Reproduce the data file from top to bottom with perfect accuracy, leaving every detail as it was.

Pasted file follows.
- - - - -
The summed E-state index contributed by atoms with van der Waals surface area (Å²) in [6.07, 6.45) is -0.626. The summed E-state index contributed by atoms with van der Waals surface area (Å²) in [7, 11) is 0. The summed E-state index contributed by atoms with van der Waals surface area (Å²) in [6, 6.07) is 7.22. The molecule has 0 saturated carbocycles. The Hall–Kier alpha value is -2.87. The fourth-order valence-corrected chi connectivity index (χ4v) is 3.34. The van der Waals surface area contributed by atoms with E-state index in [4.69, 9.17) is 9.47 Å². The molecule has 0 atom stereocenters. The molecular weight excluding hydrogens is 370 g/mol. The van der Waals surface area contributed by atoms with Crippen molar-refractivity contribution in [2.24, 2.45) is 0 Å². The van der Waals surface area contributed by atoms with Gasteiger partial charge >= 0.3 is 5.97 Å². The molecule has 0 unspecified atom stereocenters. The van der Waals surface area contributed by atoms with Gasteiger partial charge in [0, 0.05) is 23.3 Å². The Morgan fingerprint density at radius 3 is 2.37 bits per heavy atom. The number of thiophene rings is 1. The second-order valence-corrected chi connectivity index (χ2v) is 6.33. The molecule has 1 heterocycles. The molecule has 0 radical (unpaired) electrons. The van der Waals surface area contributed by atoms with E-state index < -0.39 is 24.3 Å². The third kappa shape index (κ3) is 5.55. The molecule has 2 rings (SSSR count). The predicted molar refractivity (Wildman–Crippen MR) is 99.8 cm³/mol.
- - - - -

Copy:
The summed E-state index contributed by atoms with van der Waals surface area (Å²) in [6.07, 6.45) is -0.626. The summed E-state index contributed by atoms with van der Waals surface area (Å²) in [7, 11) is 0. The summed E-state index contributed by atoms with van der Waals surface area (Å²) in [6, 6.07) is 7.22. The molecule has 0 saturated carbocycles. The Hall–Kier alpha value is -2.87. The fourth-order valence-corrected chi connectivity index (χ4v) is 3.34. The van der Waals surface area contributed by atoms with E-state index in [4.69, 9.17) is 9.47 Å². The molecule has 0 atom stereocenters. The molecular weight excluding hydrogens is 370 g/mol. The van der Waals surface area contributed by atoms with Crippen molar-refractivity contribution in [2.24, 2.45) is 0 Å². The van der Waals surface area contributed by atoms with Gasteiger partial charge >= 0.3 is 5.97 Å². The molecule has 0 unspecified atom stereocenters. The van der Waals surface area contributed by atoms with Gasteiger partial charge in [0, 0.05) is 23.3 Å². The Morgan fingerprint density at radius 3 is 2.37 bits per heavy atom. The number of thiophene rings is 1. The second-order valence-corrected chi connectivity index (χ2v) is 6.33. The molecule has 1 heterocycles. The molecule has 0 radical (unpaired) electrons. The van der Waals surface area contributed by atoms with E-state index < -0.39 is 24.3 Å². The third kappa shape index (κ3) is 5.55. The molecule has 2 rings (SSSR count). The predicted molar refractivity (Wildman–Crippen MR) is 99.8 cm³/mol.